Bank of Canada Act
Bank of Canada Act, 3 July 1934, created the Bank of Canada 1935 in response to the 1933 Royal Commission on Banking and Currency. The Bank of Canada was at first privately owned, but was nationalized by 1938.
Bank of Canada Act
Bank of Canada Act, 3 July 1934, created the Bank of Canada 1935 in response to the 1933 Royal Commission on Banking and Currency. The Bank of Canada was at first privately owned, but was nationalized by 1938. The Act and associated revisions to the Bank Act also changed the legal framework for Canada's chartered banks, which were now obliged to maintain a specified ratio (not less than 5%, usually 10%) between liabilities to the public (current and savings accounts) and their claims on the national monetary authorities (Bank of Canada paper currency, plus deposits with the Bank of Canada).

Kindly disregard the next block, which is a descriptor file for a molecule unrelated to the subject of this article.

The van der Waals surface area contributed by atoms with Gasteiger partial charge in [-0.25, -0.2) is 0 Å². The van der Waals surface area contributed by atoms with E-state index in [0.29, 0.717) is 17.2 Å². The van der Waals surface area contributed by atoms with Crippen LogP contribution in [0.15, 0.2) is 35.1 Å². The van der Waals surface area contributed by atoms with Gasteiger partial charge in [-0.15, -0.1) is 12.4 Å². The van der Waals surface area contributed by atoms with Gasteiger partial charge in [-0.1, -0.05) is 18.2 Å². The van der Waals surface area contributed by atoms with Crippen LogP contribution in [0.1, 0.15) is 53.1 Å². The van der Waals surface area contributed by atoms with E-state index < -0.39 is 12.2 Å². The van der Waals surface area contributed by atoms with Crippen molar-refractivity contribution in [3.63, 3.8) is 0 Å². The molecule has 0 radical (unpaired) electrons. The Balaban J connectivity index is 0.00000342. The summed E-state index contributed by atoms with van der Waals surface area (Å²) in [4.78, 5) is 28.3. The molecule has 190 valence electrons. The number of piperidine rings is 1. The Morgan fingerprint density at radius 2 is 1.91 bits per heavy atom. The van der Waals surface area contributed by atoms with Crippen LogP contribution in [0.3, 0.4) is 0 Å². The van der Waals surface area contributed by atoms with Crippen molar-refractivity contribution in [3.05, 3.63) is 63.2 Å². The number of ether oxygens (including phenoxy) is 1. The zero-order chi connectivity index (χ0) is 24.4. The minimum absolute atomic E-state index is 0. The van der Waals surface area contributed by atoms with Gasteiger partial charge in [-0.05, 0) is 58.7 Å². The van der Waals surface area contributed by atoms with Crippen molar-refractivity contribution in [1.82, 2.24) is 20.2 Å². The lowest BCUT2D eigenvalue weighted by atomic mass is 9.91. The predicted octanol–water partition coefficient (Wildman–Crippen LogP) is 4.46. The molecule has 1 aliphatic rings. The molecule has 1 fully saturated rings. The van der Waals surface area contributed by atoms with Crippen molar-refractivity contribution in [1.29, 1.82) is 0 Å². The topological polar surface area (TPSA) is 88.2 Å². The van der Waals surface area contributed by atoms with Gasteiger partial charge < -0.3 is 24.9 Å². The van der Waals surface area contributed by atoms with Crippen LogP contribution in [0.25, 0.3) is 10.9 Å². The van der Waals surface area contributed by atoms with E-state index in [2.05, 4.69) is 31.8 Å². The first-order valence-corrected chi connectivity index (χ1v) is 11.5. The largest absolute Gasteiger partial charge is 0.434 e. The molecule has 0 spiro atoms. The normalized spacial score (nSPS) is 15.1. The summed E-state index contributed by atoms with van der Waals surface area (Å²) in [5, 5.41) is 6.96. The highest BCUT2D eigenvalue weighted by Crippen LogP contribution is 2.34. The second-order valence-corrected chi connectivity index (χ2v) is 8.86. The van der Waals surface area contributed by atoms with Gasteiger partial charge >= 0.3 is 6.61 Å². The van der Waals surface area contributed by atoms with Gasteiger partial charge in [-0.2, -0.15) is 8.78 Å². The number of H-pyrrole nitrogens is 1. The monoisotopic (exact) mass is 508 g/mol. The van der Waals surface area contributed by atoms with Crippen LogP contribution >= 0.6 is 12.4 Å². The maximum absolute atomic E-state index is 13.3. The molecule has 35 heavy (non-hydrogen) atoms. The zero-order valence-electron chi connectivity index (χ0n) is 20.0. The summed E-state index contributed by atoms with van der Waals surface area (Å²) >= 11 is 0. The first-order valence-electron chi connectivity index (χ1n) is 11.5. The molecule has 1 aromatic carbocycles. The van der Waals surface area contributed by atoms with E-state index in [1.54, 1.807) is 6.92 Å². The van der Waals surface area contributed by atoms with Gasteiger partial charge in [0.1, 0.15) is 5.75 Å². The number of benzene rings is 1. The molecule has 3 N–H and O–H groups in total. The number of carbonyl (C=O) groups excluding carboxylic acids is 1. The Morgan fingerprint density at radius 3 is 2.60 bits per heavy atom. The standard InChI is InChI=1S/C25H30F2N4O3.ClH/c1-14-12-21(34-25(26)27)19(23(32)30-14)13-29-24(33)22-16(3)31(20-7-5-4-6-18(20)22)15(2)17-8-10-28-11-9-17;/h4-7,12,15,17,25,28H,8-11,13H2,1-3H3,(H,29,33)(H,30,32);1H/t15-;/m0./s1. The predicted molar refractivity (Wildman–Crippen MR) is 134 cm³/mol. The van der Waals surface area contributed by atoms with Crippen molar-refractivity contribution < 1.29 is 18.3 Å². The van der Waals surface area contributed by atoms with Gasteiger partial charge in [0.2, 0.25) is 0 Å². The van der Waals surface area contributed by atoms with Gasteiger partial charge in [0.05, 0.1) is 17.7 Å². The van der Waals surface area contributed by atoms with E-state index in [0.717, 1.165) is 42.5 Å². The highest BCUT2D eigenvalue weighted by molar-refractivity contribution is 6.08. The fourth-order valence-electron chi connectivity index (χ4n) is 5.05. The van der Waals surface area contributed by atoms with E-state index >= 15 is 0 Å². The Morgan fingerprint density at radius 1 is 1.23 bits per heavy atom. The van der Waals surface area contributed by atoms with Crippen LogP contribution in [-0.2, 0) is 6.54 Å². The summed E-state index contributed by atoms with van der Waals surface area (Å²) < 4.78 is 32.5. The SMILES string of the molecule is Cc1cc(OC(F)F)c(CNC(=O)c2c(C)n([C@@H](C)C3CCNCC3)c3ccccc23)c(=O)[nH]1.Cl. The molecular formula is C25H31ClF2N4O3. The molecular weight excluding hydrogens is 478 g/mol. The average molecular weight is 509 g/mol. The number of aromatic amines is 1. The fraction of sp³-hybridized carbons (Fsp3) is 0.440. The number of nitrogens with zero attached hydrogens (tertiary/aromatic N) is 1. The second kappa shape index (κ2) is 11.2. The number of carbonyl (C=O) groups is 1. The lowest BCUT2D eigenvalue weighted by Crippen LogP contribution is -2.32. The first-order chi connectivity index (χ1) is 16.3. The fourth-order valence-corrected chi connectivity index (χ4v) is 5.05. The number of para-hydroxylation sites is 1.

The banks lost the right to borrow on demand from the government as had been permitted under the 1914 Finance Act. Instead they could borrow from the Bank of Canada, which would also hold the main accounts of the Dominion and lend to it, while in general managing the national monetary system. It would do this by issuing paper currency, by changing the rate of interest at which it would lend to the chartered banks, by buying and selling bonds in the securities markets so as to affect the supply of credit and the demand for it, or by buying and selling gold and foreign monies so as to affect the demand-supply balance in the foreign-exchange market, where Canadian dollars are exchanged for foreign monies. Through such operations the Bank of Canada can and does affect the cost and availability of credit, but it has never fixed interest rates for the public at large or rationed the supply of credit directly.
During WWII it helped the Dominion in financing the war effort. Under later legislation its powers were extended and modified, but not changed in essentials. It also acquired a subsidiary, the Industrial Development Bank, est 1945. The Bank of Canada may be called Canada's central bank, because of its special functions in relation to the chartered banks, the international environment and the federal government.